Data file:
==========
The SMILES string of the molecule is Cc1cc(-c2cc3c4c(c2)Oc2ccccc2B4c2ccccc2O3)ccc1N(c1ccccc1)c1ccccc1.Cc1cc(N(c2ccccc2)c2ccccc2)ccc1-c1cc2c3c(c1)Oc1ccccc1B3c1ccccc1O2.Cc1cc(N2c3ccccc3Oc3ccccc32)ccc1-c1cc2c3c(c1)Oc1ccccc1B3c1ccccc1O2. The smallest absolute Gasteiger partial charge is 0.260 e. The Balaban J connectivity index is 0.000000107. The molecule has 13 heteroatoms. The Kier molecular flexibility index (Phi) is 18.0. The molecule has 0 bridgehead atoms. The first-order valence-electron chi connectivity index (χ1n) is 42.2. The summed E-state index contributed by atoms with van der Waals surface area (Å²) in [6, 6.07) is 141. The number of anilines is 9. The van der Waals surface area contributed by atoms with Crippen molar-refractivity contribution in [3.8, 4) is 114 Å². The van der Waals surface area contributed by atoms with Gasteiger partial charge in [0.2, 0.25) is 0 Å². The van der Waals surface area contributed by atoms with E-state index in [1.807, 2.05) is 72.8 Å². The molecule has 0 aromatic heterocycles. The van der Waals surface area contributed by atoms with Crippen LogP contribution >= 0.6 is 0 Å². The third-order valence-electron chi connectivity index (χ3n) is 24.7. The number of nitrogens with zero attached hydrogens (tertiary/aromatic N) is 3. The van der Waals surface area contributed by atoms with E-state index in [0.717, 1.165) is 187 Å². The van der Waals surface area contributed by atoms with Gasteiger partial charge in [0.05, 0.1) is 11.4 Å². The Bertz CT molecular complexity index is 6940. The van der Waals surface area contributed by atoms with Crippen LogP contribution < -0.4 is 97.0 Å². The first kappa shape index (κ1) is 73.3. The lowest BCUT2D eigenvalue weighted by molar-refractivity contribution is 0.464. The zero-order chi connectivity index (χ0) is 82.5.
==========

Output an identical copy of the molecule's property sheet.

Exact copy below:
The SMILES string of the molecule is Cc1cc(-c2cc3c4c(c2)Oc2ccccc2B4c2ccccc2O3)ccc1N(c1ccccc1)c1ccccc1.Cc1cc(N(c2ccccc2)c2ccccc2)ccc1-c1cc2c3c(c1)Oc1ccccc1B3c1ccccc1O2.Cc1cc(N2c3ccccc3Oc3ccccc32)ccc1-c1cc2c3c(c1)Oc1ccccc1B3c1ccccc1O2. The smallest absolute Gasteiger partial charge is 0.260 e. The Balaban J connectivity index is 0.000000107. The molecule has 13 heteroatoms. The Kier molecular flexibility index (Phi) is 18.0. The molecule has 0 bridgehead atoms. The first-order valence-electron chi connectivity index (χ1n) is 42.2. The summed E-state index contributed by atoms with van der Waals surface area (Å²) in [6, 6.07) is 141. The number of anilines is 9. The van der Waals surface area contributed by atoms with Crippen molar-refractivity contribution in [3.8, 4) is 114 Å². The van der Waals surface area contributed by atoms with Gasteiger partial charge in [0.2, 0.25) is 0 Å². The van der Waals surface area contributed by atoms with E-state index in [1.807, 2.05) is 72.8 Å². The molecule has 0 aromatic heterocycles. The van der Waals surface area contributed by atoms with Crippen LogP contribution >= 0.6 is 0 Å². The third-order valence-electron chi connectivity index (χ3n) is 24.7. The number of nitrogens with zero attached hydrogens (tertiary/aromatic N) is 3. The van der Waals surface area contributed by atoms with E-state index in [0.717, 1.165) is 187 Å². The van der Waals surface area contributed by atoms with Gasteiger partial charge in [0.05, 0.1) is 11.4 Å². The Bertz CT molecular complexity index is 6940. The van der Waals surface area contributed by atoms with Crippen LogP contribution < -0.4 is 97.0 Å². The first kappa shape index (κ1) is 73.3. The lowest BCUT2D eigenvalue weighted by molar-refractivity contribution is 0.464. The zero-order chi connectivity index (χ0) is 82.5.